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Original Issue


Junior middleweight titleholder Mike McCallum knocked out Donald Curry—now at last he may get some real attention

For nearly four years Mike McCallum worked in the shadows. He was the WBA junior middleweight champion, which made him a natural for an American Express commercial: "Do you know me?" All that changed on Saturday night with one chilling left hook.

The punch landed flush on the jaw of challenger Donald Curry, putting him on his back, quivering and senseless, at 1:14 of the fifth round. "I don't know what he hit me with," said Curry 40 minutes later as he labored to focus his eyes. "I don't know what happened."

What happened in the Sports Pavilion at Caesars Palace in Las Vegas was a neat bit of sleight of hand. "I set him up beautifully," said McCallum, boxing's latest instant hero. That tactic, one part magic and one part mayhem, was designed by trainer George Benton, who abides by the first law of Sugar Ray Robinson: Always follow a hook with a hook and then another and another.

"You can't throw just one hook," says Benton. "The first one gets caught by a glove or an arm. Robinson threw them in bunches until he hit something solid, like a head. Then he'd throw more. I saw guys he had knocked out falling, and he was still hooking." To this plan, Benton and manager Lou Duva added a caveat. "Curry ain't no bum," said Duva. "You can't just fight him. You got to outthink him."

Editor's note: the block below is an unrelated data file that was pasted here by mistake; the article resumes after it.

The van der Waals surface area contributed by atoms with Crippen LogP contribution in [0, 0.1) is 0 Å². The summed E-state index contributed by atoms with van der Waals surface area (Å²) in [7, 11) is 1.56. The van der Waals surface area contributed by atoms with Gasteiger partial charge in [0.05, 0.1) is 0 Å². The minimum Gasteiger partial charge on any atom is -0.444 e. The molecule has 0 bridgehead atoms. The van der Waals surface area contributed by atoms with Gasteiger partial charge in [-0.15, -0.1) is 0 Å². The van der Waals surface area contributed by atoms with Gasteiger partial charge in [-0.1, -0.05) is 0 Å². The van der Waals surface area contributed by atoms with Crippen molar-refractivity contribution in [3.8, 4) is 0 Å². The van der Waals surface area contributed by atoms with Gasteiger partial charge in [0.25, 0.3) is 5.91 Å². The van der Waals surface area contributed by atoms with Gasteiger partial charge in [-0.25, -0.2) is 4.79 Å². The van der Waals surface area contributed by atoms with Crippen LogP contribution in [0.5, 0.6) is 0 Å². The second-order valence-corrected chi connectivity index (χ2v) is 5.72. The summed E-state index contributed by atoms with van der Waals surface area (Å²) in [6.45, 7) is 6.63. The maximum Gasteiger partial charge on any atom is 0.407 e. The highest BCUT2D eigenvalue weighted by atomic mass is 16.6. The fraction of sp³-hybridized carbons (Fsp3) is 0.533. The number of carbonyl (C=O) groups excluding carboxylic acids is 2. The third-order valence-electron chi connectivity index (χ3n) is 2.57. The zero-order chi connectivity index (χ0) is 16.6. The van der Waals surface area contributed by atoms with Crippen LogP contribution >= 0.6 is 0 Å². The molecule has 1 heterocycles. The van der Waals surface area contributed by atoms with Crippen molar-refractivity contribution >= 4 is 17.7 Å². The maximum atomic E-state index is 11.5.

You remember Curry—the seemingly invincible world welterweight champion, unbeaten and last year's best pound-for-pound boxer until Lloyd Honeyghan, an unknown Brit, stopped him in six rounds on Sept. 27. "I was weak from making the weight," said Curry after that fight. So he moved up to 154 pounds and was greeted by head butts from Tony Montgomery and Carlos Santos, both of whom were disqualified in the fifth round.

But Curry's toughest fight was taking place outside the ring. In April, Curry sued Sugar Ray Leonard and Leonard's attorney, Mike Trainer, claiming they had conspired to talk him out of fighting McCallum last year. Curry maintains that that bout would have led to a rich showdown with then middleweight champion Marvelous Marvin Hagler but that Leonard was already planning to take on Hagler himself.

"The whole thing is crazy," says Trainer. "He came to me for advice, and I asked him if he wanted to fight McCallum. He said no. So I said, 'O.K., fight Honeyghan.' If he wanted to fight McCallum, I'd have advised him to go that way. All this happened before Ray announced his comeback to anybody including me."

HBO telecast Saturday's fight, and, because of his suit, Curry requested that it not use Leonard as a color commentator. HBO execs told Curry to pick his people and let them pick theirs. "I'm a professional," said Leonard, who did indeed work the fight. "I'm quite sure I'm capable of treating Curry fairly."